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Teaching Resource

S.O.S. for Information Literacy is a dynamic web-based multimedia resource for educators that promises to make a significant contribution to enhancing the teaching of information literacy skills to students in K-16.

Teaching Resource

The Information Literacy in the Disciplines site is published by the Instruction Section of the Association of College and Research Libraries.

Teaching Resource

ABLConnect is an online database of active learning efforts in post-secondary classrooms. It caters to faculty, graduate student teaching assistants, post-doctoral students and anybody else teaching undergraduate, graduate, or professional student

Teaching Resource

A list of organizations, journals, and programs that offer support related to the Scholarship of Teaching and Learning in a particular discipline from Illinois State University.

Teaching Resource

The “Framework Spotlight on Scholarship” column is a weekly post series written by Donna Witek highlighting scholarship that uses, builds on, critiques, or responds to the Framework for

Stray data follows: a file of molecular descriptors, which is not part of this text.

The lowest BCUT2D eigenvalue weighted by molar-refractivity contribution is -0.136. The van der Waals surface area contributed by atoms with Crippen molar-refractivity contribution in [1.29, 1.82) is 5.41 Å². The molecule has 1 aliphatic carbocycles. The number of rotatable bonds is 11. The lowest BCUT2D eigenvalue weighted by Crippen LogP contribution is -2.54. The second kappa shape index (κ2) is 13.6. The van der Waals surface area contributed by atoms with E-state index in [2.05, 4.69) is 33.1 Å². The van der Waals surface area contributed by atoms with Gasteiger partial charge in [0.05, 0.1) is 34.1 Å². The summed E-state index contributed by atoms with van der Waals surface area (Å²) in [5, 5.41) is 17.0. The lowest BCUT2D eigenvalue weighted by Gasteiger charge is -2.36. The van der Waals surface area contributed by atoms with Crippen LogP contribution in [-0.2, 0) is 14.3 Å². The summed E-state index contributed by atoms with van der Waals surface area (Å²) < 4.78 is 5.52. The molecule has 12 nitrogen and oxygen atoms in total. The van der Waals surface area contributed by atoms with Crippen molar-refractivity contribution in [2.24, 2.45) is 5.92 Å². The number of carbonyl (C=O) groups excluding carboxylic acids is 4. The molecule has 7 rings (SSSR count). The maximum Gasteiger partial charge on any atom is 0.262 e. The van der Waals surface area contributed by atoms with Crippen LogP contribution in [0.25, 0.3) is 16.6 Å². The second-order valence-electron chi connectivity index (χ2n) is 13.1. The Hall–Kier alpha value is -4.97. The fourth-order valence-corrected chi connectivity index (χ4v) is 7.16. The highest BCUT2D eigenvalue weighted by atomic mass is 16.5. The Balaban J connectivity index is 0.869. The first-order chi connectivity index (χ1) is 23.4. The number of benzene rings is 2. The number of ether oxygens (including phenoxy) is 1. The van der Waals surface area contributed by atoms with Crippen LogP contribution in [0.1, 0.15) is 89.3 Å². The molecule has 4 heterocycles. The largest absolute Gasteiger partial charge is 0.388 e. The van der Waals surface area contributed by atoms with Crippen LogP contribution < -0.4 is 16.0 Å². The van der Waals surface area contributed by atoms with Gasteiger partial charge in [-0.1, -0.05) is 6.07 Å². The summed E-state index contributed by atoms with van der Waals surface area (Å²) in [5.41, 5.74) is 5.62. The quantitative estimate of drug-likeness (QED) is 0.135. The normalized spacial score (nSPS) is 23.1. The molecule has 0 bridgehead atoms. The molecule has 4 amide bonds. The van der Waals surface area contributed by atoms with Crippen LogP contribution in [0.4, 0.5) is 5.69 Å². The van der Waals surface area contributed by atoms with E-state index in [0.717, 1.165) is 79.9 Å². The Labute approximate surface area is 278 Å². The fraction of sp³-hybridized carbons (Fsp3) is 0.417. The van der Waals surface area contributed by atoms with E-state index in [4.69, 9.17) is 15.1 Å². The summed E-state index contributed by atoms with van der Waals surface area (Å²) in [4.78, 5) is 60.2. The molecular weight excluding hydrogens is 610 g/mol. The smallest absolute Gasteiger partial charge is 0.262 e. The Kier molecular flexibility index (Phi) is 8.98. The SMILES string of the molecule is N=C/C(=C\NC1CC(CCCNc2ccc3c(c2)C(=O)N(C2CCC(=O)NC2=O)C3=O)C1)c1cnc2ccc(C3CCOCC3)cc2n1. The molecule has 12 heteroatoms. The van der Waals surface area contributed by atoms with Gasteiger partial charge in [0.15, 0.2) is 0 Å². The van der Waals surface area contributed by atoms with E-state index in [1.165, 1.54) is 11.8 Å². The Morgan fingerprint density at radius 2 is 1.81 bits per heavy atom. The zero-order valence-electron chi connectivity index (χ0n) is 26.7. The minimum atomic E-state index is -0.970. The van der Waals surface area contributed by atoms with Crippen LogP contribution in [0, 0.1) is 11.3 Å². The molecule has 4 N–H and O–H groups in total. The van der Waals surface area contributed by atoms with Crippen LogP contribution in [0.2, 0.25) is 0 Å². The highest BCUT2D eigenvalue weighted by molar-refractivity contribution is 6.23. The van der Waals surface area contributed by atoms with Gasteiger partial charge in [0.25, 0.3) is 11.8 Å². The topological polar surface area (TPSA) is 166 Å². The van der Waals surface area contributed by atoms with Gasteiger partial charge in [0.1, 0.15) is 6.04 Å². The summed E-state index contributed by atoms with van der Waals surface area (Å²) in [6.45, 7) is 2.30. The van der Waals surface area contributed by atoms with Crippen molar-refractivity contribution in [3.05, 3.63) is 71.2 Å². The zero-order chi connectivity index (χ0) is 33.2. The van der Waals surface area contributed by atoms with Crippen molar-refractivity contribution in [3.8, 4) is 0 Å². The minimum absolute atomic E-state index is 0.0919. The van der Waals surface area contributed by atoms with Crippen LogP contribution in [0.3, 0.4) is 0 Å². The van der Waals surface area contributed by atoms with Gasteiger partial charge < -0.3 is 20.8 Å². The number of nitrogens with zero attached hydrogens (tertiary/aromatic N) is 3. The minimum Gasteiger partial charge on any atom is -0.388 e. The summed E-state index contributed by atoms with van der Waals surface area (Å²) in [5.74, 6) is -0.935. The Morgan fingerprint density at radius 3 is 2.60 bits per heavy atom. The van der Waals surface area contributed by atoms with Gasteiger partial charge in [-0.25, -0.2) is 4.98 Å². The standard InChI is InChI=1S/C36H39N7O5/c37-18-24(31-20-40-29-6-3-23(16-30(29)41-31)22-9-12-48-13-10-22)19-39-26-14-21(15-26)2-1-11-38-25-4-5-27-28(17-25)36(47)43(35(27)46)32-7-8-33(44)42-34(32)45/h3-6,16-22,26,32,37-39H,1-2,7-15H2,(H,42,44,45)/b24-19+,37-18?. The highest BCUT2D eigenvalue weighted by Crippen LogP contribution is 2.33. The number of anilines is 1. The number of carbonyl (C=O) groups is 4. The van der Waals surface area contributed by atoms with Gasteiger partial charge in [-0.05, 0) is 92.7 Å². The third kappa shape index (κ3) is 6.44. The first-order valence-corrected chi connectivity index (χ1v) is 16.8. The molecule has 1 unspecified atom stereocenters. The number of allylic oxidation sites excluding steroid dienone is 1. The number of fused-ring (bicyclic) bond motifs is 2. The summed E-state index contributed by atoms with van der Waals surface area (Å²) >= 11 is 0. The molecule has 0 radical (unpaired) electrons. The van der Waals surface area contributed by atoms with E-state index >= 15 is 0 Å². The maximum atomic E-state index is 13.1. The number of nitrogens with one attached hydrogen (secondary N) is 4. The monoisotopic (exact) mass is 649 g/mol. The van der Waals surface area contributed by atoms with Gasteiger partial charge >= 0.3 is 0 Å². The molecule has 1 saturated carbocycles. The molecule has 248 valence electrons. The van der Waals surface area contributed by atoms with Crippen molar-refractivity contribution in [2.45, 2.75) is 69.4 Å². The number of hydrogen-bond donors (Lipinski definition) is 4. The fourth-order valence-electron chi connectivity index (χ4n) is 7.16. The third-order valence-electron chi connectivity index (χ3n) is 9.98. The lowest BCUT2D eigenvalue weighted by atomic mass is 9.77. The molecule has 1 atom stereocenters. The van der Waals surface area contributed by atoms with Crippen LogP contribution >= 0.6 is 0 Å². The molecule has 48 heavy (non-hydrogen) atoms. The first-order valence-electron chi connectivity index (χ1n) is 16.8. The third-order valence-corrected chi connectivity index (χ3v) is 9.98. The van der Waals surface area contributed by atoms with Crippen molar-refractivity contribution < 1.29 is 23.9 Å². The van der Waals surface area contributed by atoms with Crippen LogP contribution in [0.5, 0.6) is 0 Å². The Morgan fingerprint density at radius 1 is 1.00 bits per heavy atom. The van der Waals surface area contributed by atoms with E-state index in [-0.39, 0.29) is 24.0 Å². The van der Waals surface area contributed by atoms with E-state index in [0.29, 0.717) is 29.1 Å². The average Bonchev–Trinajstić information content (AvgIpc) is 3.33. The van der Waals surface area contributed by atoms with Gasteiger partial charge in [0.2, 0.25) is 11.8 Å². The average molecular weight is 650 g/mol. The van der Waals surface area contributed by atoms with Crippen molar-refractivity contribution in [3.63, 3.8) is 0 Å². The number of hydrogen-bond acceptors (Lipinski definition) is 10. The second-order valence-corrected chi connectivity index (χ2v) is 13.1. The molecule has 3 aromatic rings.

Teaching Resource

The Teaching Commons brings together high-quality open educational resources from leading colleges and universities.

Teaching Resource

An alphabetic, annotated list of undergraduate research journals that may provide the opportunity for students to use the work of peers and to submit their own work as part of their research programs.

Assignment

Students interview their professor(s) and ask them to describe how they do research, how research gets disseminated in their discipline, etc. Each student can ask one question below. This assignment can be useful as a “first day of class” activity for a First Year Seminar. Novice researchers are introduced to scholarly discourse and discipline-specific approaches to producing knowledge by experts.

Teaching Resource

Information literacy resources for curriculum development are browsable by discipline, goal, and/or level.

Assignment

The following activity is meant to demonstrate the concepts of authorship and authority to your students. It introduces the idea that context can influence the tone and writing style of a faculty member or scholar and also introduces the concept of the scholarly conversation. It can be used for any discipline.

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